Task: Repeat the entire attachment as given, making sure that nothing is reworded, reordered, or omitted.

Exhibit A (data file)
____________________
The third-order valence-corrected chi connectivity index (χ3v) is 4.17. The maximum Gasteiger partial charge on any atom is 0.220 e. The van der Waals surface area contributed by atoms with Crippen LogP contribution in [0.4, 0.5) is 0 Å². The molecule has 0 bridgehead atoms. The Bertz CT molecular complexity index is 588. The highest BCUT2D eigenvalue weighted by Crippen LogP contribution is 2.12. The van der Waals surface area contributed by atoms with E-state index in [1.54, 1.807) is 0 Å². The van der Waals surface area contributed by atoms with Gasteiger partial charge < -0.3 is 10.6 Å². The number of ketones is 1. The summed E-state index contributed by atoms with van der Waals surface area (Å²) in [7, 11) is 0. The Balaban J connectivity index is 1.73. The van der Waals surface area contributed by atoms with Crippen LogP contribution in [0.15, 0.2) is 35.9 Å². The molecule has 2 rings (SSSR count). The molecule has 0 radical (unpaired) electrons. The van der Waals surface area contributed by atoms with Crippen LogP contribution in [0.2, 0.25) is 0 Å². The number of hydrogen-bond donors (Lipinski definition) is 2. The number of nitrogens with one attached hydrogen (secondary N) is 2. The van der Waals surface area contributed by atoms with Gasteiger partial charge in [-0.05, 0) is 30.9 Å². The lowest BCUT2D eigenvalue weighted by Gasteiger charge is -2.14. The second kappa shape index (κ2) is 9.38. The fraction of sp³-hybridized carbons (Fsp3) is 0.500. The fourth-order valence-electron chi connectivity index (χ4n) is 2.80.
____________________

The third-order valence-corrected chi connectivity index (χ3v) is 4.17. The maximum Gasteiger partial charge on any atom is 0.220 e. The van der Waals surface area contributed by atoms with Crippen LogP contribution in [0.4, 0.5) is 0 Å². The molecule has 0 bridgehead atoms. The Bertz CT molecular complexity index is 588. The highest BCUT2D eigenvalue weighted by Crippen LogP contribution is 2.12. The van der Waals surface area contributed by atoms with E-state index in [1.54, 1.807) is 0 Å². The van der Waals surface area contributed by atoms with Gasteiger partial charge < -0.3 is 10.6 Å². The number of ketones is 1. The summed E-state index contributed by atoms with van der Waals surface area (Å²) in [7, 11) is 0. The Balaban J connectivity index is 1.73. The van der Waals surface area contributed by atoms with Crippen LogP contribution in [0.15, 0.2) is 35.9 Å². The molecule has 2 rings (SSSR count). The molecule has 0 radical (unpaired) electrons. The van der Waals surface area contributed by atoms with Crippen LogP contribution in [0.2, 0.25) is 0 Å². The number of hydrogen-bond donors (Lipinski definition) is 2. The number of nitrogens with one attached hydrogen (secondary N) is 2. The van der Waals surface area contributed by atoms with Gasteiger partial charge in [-0.05, 0) is 30.9 Å². The lowest BCUT2D eigenvalue weighted by Gasteiger charge is -2.14. The second kappa shape index (κ2) is 9.38. The fraction of sp³-hybridized carbons (Fsp3) is 0.500. The fourth-order valence-electron chi connectivity index (χ4n) is 2.80.